You won’t be surprised to learn that I am an unrepentant advocate for professional journalism – and I don’t give a damn if that sounds elitist.
As the crisis affecting the media industries has deepened in recent years, it has become politically correct to blur the distinction between journalists and the general populace and assert that everyone can be a newsgatherer.
This was a mantra given currency at last month’s conference to commemorate the 40th anniversary of one of my alma maters, the Cardiff Journalism School.
There is a lot of glib euphoria around about how blogging and participation in internet chat rooms and social networking sites are implicitly a substitute for professional journalism, and that they somehow enrich democracy and break down barriers to communication that previously existed.
I don’t see it that way, and nor do most journalists I know – even if they bite their tongues and stay silent when faced with a strident lack of respect from people who should know better.
It’s a sad consequence of the collective loss of self-confidence within the newspaper industry that its demise is increasingly seen as inevitable.
The fact is, of course, that much of the blame for the catastrophic circulation declines of recent years can be attributed to media companies themselves. The greedy pursuit of unsustainably high profits has been achieved by cutting back on the number of journalists employed, leading to a cut in the service to readers and making papers less attractive.
Couple this with the insane decision to put all editorial content free online – creating the expectation that news is something you don’t need to pay for – and oblivion seems a real possibility.
Companies saw the internet as a means to make advertising revenue without the expense of producing and distributing newspapers. When the revenues failed to materialise at anywhere near the hoped-for rate, they resorted to the only tactic they could think of: slashing labour costs and harming their papers in the process. Thus will the downward spiral continue until there is nothing left to cut – unless an as yet ill-defined deus ex machina brings salvation.
To suggest that blogging and other atomised activity on the internet will plug the gap is profoundly wrong, I believe. Most blogging is opinionated commentary on current events. Without professional journalists to supply the raw material to comment on, bloggers will be forced to navel-gaze quite literally.
But, of course, they could rely on the BBC, which will hopefully always be with us. At the Journalism School’s anniversary conference, I couldn’t help but break out in a wry smile as successive speakers from the BBC spoke with enthusiasm about the technological advances that were helping them do journalism in ever new ways. The one factor missing from all their presentations was any awareness of the commercial imperatives that underpin journalism in the private sector. The question is, can the private sector sustain journalism for much longer?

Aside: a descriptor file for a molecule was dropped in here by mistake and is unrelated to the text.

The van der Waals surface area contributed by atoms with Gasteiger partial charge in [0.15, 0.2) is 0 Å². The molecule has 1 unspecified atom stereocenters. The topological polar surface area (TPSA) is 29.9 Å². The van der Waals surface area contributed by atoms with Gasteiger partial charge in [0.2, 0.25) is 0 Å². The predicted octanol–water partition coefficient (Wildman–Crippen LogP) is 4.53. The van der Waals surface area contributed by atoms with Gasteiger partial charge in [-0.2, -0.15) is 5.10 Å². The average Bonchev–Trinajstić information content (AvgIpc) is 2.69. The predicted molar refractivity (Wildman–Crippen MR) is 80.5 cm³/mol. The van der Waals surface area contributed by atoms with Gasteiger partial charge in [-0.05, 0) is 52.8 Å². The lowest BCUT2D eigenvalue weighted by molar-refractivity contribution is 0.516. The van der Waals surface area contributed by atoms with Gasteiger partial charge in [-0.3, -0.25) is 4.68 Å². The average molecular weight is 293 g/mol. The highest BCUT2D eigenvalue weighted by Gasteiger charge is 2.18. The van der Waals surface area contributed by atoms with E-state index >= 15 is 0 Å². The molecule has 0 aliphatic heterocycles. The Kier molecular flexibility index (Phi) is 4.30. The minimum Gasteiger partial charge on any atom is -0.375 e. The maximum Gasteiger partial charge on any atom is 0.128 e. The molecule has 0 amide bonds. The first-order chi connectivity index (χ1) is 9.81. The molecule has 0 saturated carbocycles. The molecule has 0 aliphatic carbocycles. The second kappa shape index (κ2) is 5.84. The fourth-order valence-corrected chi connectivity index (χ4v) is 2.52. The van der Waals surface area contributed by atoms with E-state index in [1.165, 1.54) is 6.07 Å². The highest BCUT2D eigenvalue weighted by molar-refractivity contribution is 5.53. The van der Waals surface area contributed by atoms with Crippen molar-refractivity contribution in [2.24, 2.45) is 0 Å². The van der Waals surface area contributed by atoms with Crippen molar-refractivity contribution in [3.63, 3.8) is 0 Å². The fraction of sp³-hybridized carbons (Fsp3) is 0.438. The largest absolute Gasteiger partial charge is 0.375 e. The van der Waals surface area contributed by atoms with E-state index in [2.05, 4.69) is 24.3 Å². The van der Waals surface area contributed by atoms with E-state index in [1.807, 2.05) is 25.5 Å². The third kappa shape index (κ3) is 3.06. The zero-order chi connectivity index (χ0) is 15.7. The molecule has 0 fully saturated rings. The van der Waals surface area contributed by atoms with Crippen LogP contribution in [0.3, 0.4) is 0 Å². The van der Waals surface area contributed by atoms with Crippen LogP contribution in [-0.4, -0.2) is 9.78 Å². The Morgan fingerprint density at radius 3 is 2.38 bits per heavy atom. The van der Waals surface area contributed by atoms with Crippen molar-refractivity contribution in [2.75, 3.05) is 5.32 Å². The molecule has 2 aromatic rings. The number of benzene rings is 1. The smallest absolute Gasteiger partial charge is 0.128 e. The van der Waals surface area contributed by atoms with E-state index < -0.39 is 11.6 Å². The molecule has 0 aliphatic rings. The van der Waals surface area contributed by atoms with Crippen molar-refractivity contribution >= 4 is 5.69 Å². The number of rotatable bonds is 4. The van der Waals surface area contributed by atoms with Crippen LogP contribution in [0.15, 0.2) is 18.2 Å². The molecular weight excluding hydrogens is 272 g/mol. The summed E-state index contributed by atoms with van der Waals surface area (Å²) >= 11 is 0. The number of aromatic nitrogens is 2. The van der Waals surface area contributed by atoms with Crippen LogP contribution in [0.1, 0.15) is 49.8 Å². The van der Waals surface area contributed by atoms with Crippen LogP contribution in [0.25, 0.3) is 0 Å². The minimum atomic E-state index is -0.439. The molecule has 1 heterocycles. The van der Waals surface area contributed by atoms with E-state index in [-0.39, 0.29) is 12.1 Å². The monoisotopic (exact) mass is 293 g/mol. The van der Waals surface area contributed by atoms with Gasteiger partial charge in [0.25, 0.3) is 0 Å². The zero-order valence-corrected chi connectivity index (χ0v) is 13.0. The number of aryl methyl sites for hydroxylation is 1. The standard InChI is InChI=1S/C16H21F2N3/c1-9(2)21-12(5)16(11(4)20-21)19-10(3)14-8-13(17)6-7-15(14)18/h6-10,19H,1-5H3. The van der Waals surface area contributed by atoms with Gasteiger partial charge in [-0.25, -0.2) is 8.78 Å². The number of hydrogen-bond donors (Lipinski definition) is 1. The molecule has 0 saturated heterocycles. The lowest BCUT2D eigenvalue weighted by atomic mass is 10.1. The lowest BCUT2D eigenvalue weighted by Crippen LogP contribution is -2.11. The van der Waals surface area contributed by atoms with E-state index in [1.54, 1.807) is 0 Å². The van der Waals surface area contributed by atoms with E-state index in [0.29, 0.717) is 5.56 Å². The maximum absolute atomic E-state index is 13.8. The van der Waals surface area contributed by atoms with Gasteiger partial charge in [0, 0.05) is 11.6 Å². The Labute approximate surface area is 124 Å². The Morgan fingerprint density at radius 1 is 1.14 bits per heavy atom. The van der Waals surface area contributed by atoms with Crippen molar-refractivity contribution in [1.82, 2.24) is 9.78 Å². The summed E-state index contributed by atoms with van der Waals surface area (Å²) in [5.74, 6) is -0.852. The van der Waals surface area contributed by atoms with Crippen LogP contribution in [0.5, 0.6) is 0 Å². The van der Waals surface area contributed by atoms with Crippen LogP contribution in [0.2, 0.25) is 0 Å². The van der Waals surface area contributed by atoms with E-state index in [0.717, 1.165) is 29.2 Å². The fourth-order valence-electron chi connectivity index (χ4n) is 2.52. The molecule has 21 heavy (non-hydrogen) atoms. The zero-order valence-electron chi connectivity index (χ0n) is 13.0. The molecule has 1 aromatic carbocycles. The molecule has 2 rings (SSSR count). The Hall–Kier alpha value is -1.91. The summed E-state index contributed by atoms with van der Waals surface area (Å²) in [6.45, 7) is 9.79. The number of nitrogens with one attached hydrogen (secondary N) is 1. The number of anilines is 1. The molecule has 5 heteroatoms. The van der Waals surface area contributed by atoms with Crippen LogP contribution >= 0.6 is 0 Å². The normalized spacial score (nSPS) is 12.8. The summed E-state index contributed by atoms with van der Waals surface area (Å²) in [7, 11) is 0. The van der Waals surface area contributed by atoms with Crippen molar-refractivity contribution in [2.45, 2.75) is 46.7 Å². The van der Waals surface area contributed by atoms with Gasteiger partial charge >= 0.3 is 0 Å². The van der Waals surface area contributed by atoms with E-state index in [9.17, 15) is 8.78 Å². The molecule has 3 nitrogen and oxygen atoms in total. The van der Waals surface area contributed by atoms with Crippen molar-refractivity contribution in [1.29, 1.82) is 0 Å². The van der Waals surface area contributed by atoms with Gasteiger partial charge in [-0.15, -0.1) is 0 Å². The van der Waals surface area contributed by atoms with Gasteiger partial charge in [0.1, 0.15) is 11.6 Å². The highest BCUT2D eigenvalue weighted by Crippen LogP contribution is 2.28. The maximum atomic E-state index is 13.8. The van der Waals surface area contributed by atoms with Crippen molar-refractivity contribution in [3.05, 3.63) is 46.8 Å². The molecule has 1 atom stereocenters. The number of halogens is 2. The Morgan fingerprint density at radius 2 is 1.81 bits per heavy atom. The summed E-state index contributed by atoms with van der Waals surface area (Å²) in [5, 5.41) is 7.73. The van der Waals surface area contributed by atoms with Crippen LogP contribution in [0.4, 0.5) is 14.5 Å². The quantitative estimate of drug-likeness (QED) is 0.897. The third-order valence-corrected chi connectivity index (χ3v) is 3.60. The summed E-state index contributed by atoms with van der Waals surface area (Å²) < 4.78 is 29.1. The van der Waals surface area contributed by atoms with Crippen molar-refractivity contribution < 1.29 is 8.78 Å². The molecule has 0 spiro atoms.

The assumption of the Carnegie Trust report on civil society is that it cannot. Certainly, there is considerable evidence to suggest that the longstanding business model is failing. You only have to look at the number of titles that have closed in recent years, as well as the large number of jobs that have been shed, to understand that we are in the midst of an authentic existential crisis. Perhaps it is the case that the levels of profit available to private capital will no longer make newspapers an attractive investment option.
For the authors of the Carnegie report, the superhero poised to save the day is civil society. Well-intentioned social philanthropists will step up to the plate and either take over responsibility for existing newspapers or launch new platforms of their own.
It is certainly a nice thought to imagine civil society representatives, untainted by the profit motive, coming together and chipping in money to ensure that local communiries get a high-quality news service. Yet whether such an approach will succeed on a large scale is by no means certain.
There is more than a hint in the Carnegie report that the motivation for some groups to get involved would be to get themselves more news coverage than has been the case hitherto. I am wary of this – it could be the recipe for worthy but dull publications that few people would want to buy or read.
Equally, and despite all the talk about civil society groups taking up the mantle, there is, apart from a few isolated examples, precious little evidence that they are actually prepared to do so. Nor, in the economic climate in which we find ourselves, are such organisations likely to have the cash available to indulge themselves in such a way. So we certainly can’t rely on civil society to plug the gap left behind by redundant newspapers.
Is public funding the answer? Again, at a time of severe public spending cuts the money probably won’t be available, even if the will is there. And I’m not convinced that Welsh or British politicians are sufficiently public spirited to plough money into beasts that may bite them. Maybe if the beasts write in Welsh and Plaid Cymru holds the pursestrings!
It seems inevitable that there will be fewer people earning a living from journalism – and that’s a great shame, not least for the large number of media studies graduates being churned out who are undaunted by the prospect of working in a declining industry. It’s difficult for the most successful stand-alone websites to generate enough advertising revenue to sustain more than a tiny number of paid employees.
For the time being, then, and until that elusive deus ex machina arrives, we are stuck with the private sector media giants we love to loath.
This article originally appeared in The Western Mail.